Share This Page

North Huntingdon attorney to seek seat on Common Pleas in Westmoreland County

| Thursday, Feb. 14, 2013, 12:01 a.m.
submitted
Meagan Bilik DeFazio, candidate for Westmoreland County Common Pleas Court

Meagan Bilik DeFazio said her campaign for Westmoreland County judge is all about families.

DeFazio, 38, of North Huntingdon announced this week she will make her second attempt to win a seat on the county's Common Pleas Court bench.

“This is a place where I can do a lot of good. I am very passionate about our family courts and anything involving the protection of children,” DeFazio said.

DeFazio works as an attorney for the Greensburg law firm of Loughran Mlakar & Bilik and focuses on property rights cases. She also serves as an adjunct professor at the Duquesne University School of Law.

DeFazio ran for judge in 2009 when she finished third in the general election, losing a seat on the court by 500 votes.

During that election, DeFazio ran as a registered Democrat. She changed her party registration to Republican last year.

“I ran with conservative values. My campaign hasn't changed. A year ago I decided I couldn't stand behind the liberal agenda I see on a national level. My registration as a Republican is more in line with my personal values,” DeFazio said.

DeFazio is seeking to replace Judge John Driscoll, who retired at the end of last year.

She will be joined on the ballot by Democrat Bill McCabe and Republican Harry Smail. All three candidates said they intend to cross-file and seek both the Democratic and Republican nominations in the May 21 primary.

Rich Cholodofsky is a staff writer for Trib Total Media. He can be reached at 724-830-6293 or rcholodofsky@tribweb.com.

TribLIVE commenting policy

You are solely responsible for your comments and by using TribLive.com you agree to our Terms of Service.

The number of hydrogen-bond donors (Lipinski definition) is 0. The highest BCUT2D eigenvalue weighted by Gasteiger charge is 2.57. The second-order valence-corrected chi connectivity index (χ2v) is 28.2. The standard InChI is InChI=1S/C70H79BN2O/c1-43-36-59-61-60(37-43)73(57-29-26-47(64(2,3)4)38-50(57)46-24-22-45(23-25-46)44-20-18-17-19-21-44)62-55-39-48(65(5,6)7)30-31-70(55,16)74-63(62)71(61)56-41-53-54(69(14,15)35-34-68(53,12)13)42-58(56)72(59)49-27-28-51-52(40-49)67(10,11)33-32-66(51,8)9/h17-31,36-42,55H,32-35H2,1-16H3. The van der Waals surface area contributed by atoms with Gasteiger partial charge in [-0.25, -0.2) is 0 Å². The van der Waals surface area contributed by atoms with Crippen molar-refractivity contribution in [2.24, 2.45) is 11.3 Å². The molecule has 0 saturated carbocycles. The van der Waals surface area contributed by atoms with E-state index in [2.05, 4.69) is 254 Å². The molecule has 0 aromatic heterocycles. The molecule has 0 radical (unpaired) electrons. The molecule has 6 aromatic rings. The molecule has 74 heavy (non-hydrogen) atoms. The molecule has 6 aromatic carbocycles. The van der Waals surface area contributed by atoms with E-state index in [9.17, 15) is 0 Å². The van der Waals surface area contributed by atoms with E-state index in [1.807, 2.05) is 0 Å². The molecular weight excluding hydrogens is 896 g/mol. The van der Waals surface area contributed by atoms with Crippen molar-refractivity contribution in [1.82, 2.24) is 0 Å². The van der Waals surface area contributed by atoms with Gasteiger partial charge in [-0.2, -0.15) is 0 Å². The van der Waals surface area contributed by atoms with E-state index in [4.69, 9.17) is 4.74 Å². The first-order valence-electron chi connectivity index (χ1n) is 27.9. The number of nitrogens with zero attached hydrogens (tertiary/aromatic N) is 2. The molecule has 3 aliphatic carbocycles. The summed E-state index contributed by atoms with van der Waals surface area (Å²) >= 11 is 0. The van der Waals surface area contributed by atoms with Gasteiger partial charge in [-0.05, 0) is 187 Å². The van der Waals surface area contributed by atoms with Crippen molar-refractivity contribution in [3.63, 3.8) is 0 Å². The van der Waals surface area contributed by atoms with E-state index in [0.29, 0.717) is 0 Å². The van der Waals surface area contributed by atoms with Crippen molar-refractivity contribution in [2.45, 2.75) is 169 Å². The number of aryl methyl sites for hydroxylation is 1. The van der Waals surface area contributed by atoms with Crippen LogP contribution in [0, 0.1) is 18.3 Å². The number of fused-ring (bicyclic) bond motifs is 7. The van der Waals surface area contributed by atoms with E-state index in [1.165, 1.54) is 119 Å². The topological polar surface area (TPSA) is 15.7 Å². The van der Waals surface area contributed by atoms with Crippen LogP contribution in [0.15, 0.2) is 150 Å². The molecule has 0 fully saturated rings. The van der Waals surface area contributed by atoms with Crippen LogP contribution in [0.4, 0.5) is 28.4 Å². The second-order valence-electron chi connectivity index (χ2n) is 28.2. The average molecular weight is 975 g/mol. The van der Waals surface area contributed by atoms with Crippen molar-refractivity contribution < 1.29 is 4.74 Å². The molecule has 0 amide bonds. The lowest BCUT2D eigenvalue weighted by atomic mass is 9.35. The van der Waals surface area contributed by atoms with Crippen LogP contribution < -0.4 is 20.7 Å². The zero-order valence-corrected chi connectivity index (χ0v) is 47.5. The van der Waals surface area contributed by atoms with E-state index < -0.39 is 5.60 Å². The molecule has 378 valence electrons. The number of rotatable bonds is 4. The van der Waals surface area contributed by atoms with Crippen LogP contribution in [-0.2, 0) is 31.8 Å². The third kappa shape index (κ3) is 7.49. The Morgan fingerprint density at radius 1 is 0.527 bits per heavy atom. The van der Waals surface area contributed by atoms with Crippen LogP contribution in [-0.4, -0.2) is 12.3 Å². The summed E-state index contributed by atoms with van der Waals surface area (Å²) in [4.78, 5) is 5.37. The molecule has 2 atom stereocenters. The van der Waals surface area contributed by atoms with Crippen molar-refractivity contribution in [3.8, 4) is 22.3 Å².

We moderate comments. Our goal is to provide substantive commentary for a general readership. By screening submissions, we provide a space where readers can share intelligent and informed commentary that enhances the quality of our news and information.

While most comments will be posted if they are on-topic and not abusive, moderating decisions are subjective. We will make them as carefully and consistently as we can. Because of the volume of reader comments, we cannot review individual moderation decisions with readers.

We value thoughtful comments representing a range of views that make their point quickly and politely. We make an effort to protect discussions from repeated comments either by the same reader or different readers

We follow the same standards for taste as the daily newspaper. A few things we won't tolerate: personal attacks, obscenity, vulgarity, profanity (including expletives and letters followed by dashes), commercial promotion, impersonations, incoherence, proselytizing and SHOUTING. Don't include URLs to Web sites.

We do not edit comments. They are either approved or deleted. We reserve the right to edit a comment that is quoted or excerpted in an article. In this case, we may fix spelling and punctuation.

We welcome strong opinions and criticism of our work, but we don't want comments to become bogged down with discussions of our policies and we will moderate accordingly.

We appreciate it when readers and people quoted in articles or blog posts point out errors of fact or emphasis and will investigate all assertions. But these suggestions should be sent via e-mail. To avoid distracting other readers, we won't publish comments that suggest a correction. Instead, corrections will be made in a blog post or in an article.